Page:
The film is packed to the gills with actors we know. First, there’s the triumphant Emma Watson. We’ve all been dying to see her as Belle. How does she do? I’m still working that one out, but in a good way. She is not the Belle of the original. She’s Belle as played by a dead-serious Hermione. She’s not all bubbly cheerfulness as she sings her opening number, “Belle.” Watson’s Belle is truly sick of the town and wants to get out. The villagers think she’s weird, and she doesn’t care much for them, either. She loves her father, appreciates the librarian, and kindly tolerates the other villagers, but she’d be on the next train out of town if she could afford it. She seems surly, a bit cynical (this in comparison with the animated Belle we know and love, mind–she’s actually fairly pleasant in comparison with most of us). This plays out well, though. Once Belle and the Beast reach a bit of a truce after their encounter with the wolves, they begin to understand each other, and we see Belle has found a kindred spirit. Unlike the original Beast, this one is a consummate reader, like Belle, and an intellectual, a nice touch that allows for a meeting of minds. This mitigates the subtly troubling Stockholm Syndrome nature of the story. She may have arrived against her will, but he stirs her curiosity, allowing her to see the pain he’s in so she can guide him toward redemption.
The other performances? The original Gaston was unnaturally gigantic and husky. To cast on physicality alone would probably require a body type along the lines of Dwayne Johnson, which wouldn’t work. We like him way too much. Luke Evans, however, captures the over-the-top braggadocio instead. His ego makes up for any lack of musculature. It’s a fun performance that alternates as needed between menace and self-mockery. Josh Gad steals the show in any scene he’s in as Le Fou, fawning to the point of total embarrassment over Gaston at every moment. His performance of “Gaston” may be the best musical number of the movie. Gad is a musical theater veteran, as well as a Disney veteran (he voiced Olaf in Frozen). He puts his strengths to excellent use here. Condon fleshes out Le Fou’s story arc to allow for a nice, happy resolution for the character that has unfortunately stirred the ire of many on the far right to the point that I dread talking to half the people I know about this movie. (If you didn’t know about “it” going in, you wouldn’t notice it, and your kids will not notice it at all if you keep your mouth shut and just enjoy the dang movie.)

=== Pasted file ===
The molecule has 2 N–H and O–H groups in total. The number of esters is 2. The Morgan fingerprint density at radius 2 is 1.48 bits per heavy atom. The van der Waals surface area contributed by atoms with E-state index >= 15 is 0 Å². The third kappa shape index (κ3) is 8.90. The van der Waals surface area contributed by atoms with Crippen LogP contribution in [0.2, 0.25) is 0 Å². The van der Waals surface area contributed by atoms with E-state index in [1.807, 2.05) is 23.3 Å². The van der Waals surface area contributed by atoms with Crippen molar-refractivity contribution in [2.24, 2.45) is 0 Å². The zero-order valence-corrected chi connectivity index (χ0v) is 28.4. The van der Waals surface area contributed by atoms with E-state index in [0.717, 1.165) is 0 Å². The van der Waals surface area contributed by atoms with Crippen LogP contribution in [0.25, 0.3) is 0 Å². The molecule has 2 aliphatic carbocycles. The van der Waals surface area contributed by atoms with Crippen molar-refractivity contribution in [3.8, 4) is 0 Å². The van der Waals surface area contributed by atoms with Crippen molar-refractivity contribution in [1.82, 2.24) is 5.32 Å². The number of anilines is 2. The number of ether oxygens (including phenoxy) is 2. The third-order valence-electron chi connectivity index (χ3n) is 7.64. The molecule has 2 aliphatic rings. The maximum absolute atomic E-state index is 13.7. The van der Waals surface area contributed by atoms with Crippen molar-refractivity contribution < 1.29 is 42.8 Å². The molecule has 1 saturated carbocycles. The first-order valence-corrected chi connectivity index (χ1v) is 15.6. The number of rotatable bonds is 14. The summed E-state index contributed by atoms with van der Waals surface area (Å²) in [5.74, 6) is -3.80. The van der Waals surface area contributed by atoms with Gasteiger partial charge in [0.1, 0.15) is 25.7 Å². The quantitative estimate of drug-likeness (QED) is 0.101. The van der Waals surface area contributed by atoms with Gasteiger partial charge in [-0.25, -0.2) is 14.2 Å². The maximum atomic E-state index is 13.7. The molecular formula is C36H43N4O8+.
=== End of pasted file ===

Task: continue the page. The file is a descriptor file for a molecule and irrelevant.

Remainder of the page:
Moving on (and wrapping it up), there is the who’s who of beloved British and character actors voicing the enchanted characters of the castle. Emma Thompson takes the mantle from Angela Lansbury quite admirably as Mrs. Potts. Ian McKellen is an excellent Cogsworth. Probably my favorite, however, is Ewan McGregor as Lumiere. This may be due in part to the fact that I didn’t know he was in the film going in. I detected his slight brogue underneath a well-done French accent. I was sure it was him by the time we got to “Be Our Guest” and was delighted to hear his every-man Moulin Rouge tenor. For the record, the number is a show-stopper and wows as much as it needs to, to satisfy our nostalgic cravings. I was smiling ear-to-ear. Dan Stevens deserves mention, of course, for his motion-capture portrayal of the Beast. We know it’s him under there. We see his dreamy blue eyes and can detect it in his facial tics and movements. This is our Matthew, who left us much too soon on Downton, turning his widow into an insufferable, duplicitous harpy (for a time). It’s good to see him again.
I liked this film a lot. I’ve seen some of Condon’s other work. He’s an interesting choice as a director of a family flick, considering he also directed the critically acclaimed but sexually graphic Kinsey. And yet Condon is very faithful to the vision of the film. In its early development, Disney was considering not making it a musical, much like Cinderella. Condon reportedly said, “With all due respect, I think you’re crazy. The songs are too good. You’re going to spend all this time making a huge, gorgeous live-action Beauty and the Beast and not do “Be Our Guest”? He’s a fan’s director, and it shows. This is a labor of love. It may not match everyone’s vision for the film, but how can it? An auteur such as Condon has the right to make the choices he sees fit for his vision, and I was quite haunted and captivated by this epic production. It doesn’t replace the original. Rather, it’s an expansion of the vision that can stand alongside it, as I’m sure Disney intended.